Amma first met her husband as a sixteen year old on the day of her wedding. She had a surreal memory of him sitting through jocular jibes of friends and family with a smile on his face that made her fall in in irrevocable love. The same people and laughter accompanied her through decades of marriage, birth of two sons, innocent childhoods, the pain of watching them move away for greener pastures, their respective weddings and her husband’s death (twelve years, two months and three days ago). Thereafter, she was alone.
The street is lined with palatial houses on either side. The houses are defended; ornamented rather, by rows of tall trees. The driveways are littered with expensive cars whose polished, curvaceous bodies are glimmering in the moonlight. The soft illumination from the moon amalgamates with the well crafted lines of metal to form sharp, beautiful patterns on the strong, dark exteriors. The owners of the cars are sleeping soundly in their houses and the guards are fast asleep in their cabins. The night is overpowered by whirring sounds of air conditioners. As the clock strikes four, the street lights switch off like clockwork. It is pitch dark after the lights go out.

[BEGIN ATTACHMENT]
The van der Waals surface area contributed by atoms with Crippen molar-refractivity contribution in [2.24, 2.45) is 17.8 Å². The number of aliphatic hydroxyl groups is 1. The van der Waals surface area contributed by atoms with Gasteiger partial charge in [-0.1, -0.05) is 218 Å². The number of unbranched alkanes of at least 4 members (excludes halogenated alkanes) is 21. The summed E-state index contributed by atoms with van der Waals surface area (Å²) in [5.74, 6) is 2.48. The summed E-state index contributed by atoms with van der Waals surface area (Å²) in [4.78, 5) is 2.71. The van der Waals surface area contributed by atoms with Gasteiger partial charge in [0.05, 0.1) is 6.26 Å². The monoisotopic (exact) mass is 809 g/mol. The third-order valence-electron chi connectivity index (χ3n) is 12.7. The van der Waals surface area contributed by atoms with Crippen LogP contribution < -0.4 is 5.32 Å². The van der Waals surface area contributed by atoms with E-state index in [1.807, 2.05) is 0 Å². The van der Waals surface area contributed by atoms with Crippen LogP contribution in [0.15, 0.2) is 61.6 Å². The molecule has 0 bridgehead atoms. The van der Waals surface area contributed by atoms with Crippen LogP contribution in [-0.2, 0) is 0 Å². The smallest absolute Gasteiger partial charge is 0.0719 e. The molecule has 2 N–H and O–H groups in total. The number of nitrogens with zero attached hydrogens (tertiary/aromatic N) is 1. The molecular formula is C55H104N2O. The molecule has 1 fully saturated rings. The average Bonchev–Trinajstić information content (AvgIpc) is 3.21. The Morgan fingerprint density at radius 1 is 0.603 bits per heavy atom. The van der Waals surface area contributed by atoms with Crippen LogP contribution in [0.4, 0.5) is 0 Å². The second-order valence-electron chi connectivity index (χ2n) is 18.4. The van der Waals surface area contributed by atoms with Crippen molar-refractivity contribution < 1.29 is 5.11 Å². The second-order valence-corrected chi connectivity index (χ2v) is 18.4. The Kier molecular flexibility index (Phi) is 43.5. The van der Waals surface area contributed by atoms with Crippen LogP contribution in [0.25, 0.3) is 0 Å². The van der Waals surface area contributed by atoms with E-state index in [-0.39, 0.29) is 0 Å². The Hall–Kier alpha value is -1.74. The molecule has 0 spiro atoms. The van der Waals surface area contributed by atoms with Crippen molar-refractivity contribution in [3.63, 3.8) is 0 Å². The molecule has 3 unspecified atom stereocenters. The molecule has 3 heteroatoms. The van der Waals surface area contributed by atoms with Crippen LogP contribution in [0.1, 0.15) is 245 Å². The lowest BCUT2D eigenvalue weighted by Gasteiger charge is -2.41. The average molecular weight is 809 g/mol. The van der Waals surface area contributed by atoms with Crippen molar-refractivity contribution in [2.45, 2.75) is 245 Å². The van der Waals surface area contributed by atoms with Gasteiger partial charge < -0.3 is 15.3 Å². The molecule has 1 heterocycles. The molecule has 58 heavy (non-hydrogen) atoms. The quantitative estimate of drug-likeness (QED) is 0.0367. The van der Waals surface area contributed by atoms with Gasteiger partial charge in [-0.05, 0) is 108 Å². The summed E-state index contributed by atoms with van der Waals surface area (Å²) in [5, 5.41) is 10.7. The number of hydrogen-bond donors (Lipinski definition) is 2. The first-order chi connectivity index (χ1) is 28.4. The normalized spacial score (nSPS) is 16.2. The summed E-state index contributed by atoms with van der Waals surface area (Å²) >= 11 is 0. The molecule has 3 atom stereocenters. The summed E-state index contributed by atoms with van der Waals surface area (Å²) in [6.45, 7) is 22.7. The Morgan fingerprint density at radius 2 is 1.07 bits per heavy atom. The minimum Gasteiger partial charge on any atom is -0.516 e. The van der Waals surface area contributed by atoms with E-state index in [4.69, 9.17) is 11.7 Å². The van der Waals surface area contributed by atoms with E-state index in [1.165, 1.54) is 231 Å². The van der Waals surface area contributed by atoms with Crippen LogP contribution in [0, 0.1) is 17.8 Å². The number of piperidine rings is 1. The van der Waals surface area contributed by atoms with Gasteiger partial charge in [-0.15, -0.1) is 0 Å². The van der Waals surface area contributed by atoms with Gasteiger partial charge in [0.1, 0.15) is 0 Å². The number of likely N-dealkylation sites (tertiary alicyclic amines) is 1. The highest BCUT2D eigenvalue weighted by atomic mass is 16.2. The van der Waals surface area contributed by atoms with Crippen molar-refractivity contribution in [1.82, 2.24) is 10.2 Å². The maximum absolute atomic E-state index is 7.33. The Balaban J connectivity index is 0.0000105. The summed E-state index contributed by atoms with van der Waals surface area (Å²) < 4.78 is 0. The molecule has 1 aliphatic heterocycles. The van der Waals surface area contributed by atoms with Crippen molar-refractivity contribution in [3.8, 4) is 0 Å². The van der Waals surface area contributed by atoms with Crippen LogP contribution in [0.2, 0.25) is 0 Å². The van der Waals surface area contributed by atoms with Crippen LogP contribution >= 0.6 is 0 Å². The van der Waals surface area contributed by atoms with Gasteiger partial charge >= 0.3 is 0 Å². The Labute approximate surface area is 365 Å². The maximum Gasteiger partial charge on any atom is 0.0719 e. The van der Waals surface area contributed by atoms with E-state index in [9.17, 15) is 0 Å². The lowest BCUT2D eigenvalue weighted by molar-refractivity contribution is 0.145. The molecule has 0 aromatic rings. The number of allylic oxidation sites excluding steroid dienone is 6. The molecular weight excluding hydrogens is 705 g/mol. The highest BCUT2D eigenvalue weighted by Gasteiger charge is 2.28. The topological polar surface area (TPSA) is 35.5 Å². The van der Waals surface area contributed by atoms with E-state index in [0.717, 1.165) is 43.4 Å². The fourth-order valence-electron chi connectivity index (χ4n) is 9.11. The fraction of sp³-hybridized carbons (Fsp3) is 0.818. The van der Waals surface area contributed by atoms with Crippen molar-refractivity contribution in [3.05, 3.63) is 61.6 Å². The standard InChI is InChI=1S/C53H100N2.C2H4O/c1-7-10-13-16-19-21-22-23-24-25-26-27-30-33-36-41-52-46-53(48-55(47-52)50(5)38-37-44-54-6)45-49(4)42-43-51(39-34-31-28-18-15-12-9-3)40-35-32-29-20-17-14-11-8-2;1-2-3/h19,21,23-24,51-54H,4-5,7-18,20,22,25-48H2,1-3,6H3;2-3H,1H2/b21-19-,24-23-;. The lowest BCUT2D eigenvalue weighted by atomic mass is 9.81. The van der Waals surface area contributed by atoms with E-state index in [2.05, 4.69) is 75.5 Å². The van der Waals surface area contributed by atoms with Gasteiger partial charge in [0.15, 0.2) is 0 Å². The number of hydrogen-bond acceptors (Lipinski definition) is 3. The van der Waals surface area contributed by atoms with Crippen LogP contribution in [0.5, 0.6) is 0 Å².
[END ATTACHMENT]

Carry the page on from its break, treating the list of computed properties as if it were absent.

He lived in one of those dilapidated buildings that sprout up when no one is noticing. His room stood at the end of a dank corridor only half filled with light. The sparse illumination was accompanied by intermittent sounds of fluctuations from the faulty bulbs. It was raining outside and a dripping wall had created a puddle that seeped in from under his door. It brought along a suffocating mustiness.
He looked down from the large window of his room. There were people milling in the street below, appearing to be ants from the height he was standing at. His workplace was right opposite. Looking up, he saw the symbol of his employer branded permanently in the evening sky. He had invested his best years and considerable intellectual capabilities to ensure that symbol kept glowing. It was the reason he lived where he did.